The camera is equipped with a electronically controlled between the lens leaf shutter with exposure times from 8 sec. up to 1/500 sec. in steps of 8, 4, 2, 1, 1/2, 1/4, 1/8, 1/15, 1/30, 1/60, 1/125, 1.250 en 1/500. sec Also there is  the B (bulk) setting. The power for the electronic is a 6 volt V28PXL Lithium battery accessible trough the bottom of the camera. Without battery or with a dead battery the exposure time of 1/500 sec is always possible because this is an mechanical controlled time.

 

 ETR

Lenses;

A number of lenses are available for the ETR the 40mm F:4 wide angle, a 35 mm equivalent van 25 mm, the 50 F:2.8  eqv. 30 mm de 75mm F:2.8 standard lens eqv. 46 mm, portrait lens 150 F:4 eqv. 90 mm en and the tele 250 mm F:5.6 eqv. 150 mm.

Film backs;
The film size used by the ETR is 4.5 cm x 6 cm on 120 film with a exact image size of 42.5 mm x 55.1 mm. The number of exposures of a 120 film back is 15 and for a 220 film back it is 30 exp. The film backs are of the daylight type witch means they can be interchanged and or filled without the need of a darkroom. There is also a Polaroid back for use of instant films and a 70 mm film back for 50 exposure roll film.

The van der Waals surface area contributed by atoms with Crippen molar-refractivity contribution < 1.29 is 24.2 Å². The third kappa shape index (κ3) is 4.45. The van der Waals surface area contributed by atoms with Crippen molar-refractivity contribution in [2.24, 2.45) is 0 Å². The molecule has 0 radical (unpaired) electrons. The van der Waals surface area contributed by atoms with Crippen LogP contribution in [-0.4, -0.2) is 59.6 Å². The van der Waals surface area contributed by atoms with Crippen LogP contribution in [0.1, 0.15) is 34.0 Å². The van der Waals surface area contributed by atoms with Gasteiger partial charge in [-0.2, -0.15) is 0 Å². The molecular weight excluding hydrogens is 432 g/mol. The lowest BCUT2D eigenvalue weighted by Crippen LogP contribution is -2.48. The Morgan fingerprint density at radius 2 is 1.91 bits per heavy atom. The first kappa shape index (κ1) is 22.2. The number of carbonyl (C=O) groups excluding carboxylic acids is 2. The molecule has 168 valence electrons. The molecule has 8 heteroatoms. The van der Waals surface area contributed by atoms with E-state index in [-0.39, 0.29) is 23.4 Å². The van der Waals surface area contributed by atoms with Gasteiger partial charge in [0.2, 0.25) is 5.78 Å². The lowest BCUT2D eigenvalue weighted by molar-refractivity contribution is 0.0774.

Finders;

A number of interchangeable finders are available. First of all the waist-level finder with a built in magnifying glass. A advantage of the waist-level finder is that the photographer has a very good overview of the composition of the planned exposure. The built in magnifying glass can easily brought up by just shifting the lever on the finder. the standard diopter value is -1.5 but can be interchanged with diopter of +1.5, +0.5, -0.5,-2.5, -3.5 and -4.5.

By pressing the finder release button on the right top side of the camera, the finder can be removed and replaces by any other of the available finders like the AE finder, the prism finder or the rotary finder.

Grips;

A very useful piece of accessory is the speed grip. The grip is put in place by first removing the standard transport handle. Pull the pin keeping the handle in place and remove the handle after this, replace the pin and shift the speed grip over the bottom plate until the remove lock is in place then tighten the fixing lock. The transport fork should correctly interface with the interlock pin. The film is advanced by pressing 2 times the transport handle. At the beginning also the "L" and the "T" grip were available but the production of these has been discontinued in 1979.


Focusing screens;
Interchangeable focusing screens are an aid for the photographer and give him the freedom to see the image trough the finder as he likes it to be. Wit a focusing screen with micro prism it is very easy to correctly and precisely focus the image. The interchangeable focusing screens are a part of the system to make the camera very modular.

Other accessories are the automatic bellows, automatic extension tubes, motor drive and sport finder. The sport finder was also available for the S2A.